The poem was written by Primo Levi (and translated by Ruth Feldman and Brian Swann in Collected Poems, Faber & Faber, 1992). In the face of what seems to be a political bargaining (a nuclear weapon limitation treaty?), Levi calls on the dead. They are the ones who offer the negotiators a bed, food, heat. The poem’s premise is that the living, in this case the politicians, are entirely in their hands. It is those who are “invincible because (…) conquered / Invulnerable because already dead” that deal the cards. But, if anything goes wrong, beware of us… you’ll be crushed by our embrace.

The time has come for Brazil to call on its dead. Not the most famous, the role models, the saints, the historical figures, those whose biographies are honored in newspapers, in street names. Involuntarily, these – bronze statues on stone plinths – already belong to the thread of horrors that brought us here.

We need the anonymous, recently dead, sent by their president to hospitals with no beds to die, drenched on a stretcher. We need every child taken by a stray bullet to whom no one bothered to explain the meaning of the word “stray.” We need every little head in official crosshairs. We need those killed for futile reasons – by a stranger, a neighbor, a traffic-jam  rival, a former friend, a relative, someone for whom doing this seemed so “natural.” The banality we’ve reached thus far is not that of evil, but of death itself. We need the little indigenous girl contaminated by the virus that the preacher brought in with the bible. And if we don’t behave accordingly, if we don’t do what we’re supposed to (and we definitely are not), then bring on the fetid embrace of these people.

translated by Flávia Couto with the support of the Gallery „Fortes Daloia & Gabriel“

[1] The Empire’s Last Gala was a lavish party that took place in Rio de Janeiro on Fiscal Island on November 9, 1889, to celebrate and reassert the strength of the Brazilian Empire – nonetheless abolished just six days later, with the proclamation of the First Brazilian Republic.

[2] In a show of support during the tragedy in Italy, singer-songwriter Gilberto Gil and his granddaughter performed Domenico Modugno and Franco Migliacci’s “Volare” in a video that went viral on social media.

[3] A character from the novel “The Devil to Pay in the Backlands” by Guimarães Rosa (1956).

[4] Enem is the Brazilian equivalent of the SATs. The Bolsonaro administration’s organization of the test in the year 2019 was rife with blatant errors.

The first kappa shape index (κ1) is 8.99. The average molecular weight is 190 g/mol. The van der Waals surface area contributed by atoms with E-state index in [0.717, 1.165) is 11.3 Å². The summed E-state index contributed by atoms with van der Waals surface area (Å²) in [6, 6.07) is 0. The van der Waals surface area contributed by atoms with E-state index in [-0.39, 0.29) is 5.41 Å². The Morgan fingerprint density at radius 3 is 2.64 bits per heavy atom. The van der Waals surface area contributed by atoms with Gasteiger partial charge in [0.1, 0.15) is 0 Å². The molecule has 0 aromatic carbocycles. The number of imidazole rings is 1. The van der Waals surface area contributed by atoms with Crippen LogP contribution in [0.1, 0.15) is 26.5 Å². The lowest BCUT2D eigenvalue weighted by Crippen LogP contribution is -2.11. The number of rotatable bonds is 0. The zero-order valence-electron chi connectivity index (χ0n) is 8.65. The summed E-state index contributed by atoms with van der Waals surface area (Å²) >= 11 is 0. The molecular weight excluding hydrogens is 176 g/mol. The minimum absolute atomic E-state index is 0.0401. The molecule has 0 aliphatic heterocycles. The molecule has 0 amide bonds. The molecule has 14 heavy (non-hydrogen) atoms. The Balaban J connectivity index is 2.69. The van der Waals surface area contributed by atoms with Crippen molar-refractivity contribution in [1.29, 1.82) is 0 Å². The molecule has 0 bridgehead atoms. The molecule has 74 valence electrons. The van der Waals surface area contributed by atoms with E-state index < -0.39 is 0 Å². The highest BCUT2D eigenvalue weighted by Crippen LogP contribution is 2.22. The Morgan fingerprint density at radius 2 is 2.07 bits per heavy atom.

[5] SUS – Sistema Único de Saúde, Brazil’s national health system, created by the 1988 Constitution. It guarantees the entire population the right to health care access.

[6] Social welfare program of direct income transfers for families in extreme poverty.

[7] Sistema S is a body of institutions which provide professional training and access to leisure and culture for trade workers and the population in general.

[8] Reference to Olavo de Carvalho, who lives in Virginia, USA, and is often photographed wearing a hunting vest. He is the main ideologue of Bolsonarism.

[9] This appalling comment came from the current president of Fundação Palmares, founded in 1988 to fight racism and reassert the rights and history of ethnicities of African ancestry.

[10] Ato Institucional Número 5 (Institutional Act Number 5, or AI-5) was issued by military president Costa e Silva on December 13, 1968, resulting in the arrest of congressmen and the suspension of constitutional guarantees. The practice of torturing political prisoners was thus instituted.

[11] 1969 – 1973, a time of increased economic growth (and the concentration of wealth) during the Military Dictatorship.

[12] T.N.: Singer-songwriter who is considered “The King of Baião” in Brazil, “baião” being a Northeastern Brazilian music genre

[13] T.N.: In the original article the author plays with the word “realeza” here, since in Portuguese it may mean both “royalty” and “realness.”

[14] Singer, songwriter and poet. Founding member of the bands “Titãs” and “Tribalistas.”

[15] Bolsonaro was stabbed during a campaign rally in Juiz de Fora on September 6, 2018 by Adélio Bispo de Oliveira, now interned in a psychiatric hospital. The convalescence that stemmed from this attack spared him from the series of Presidential Debates preceding the elections.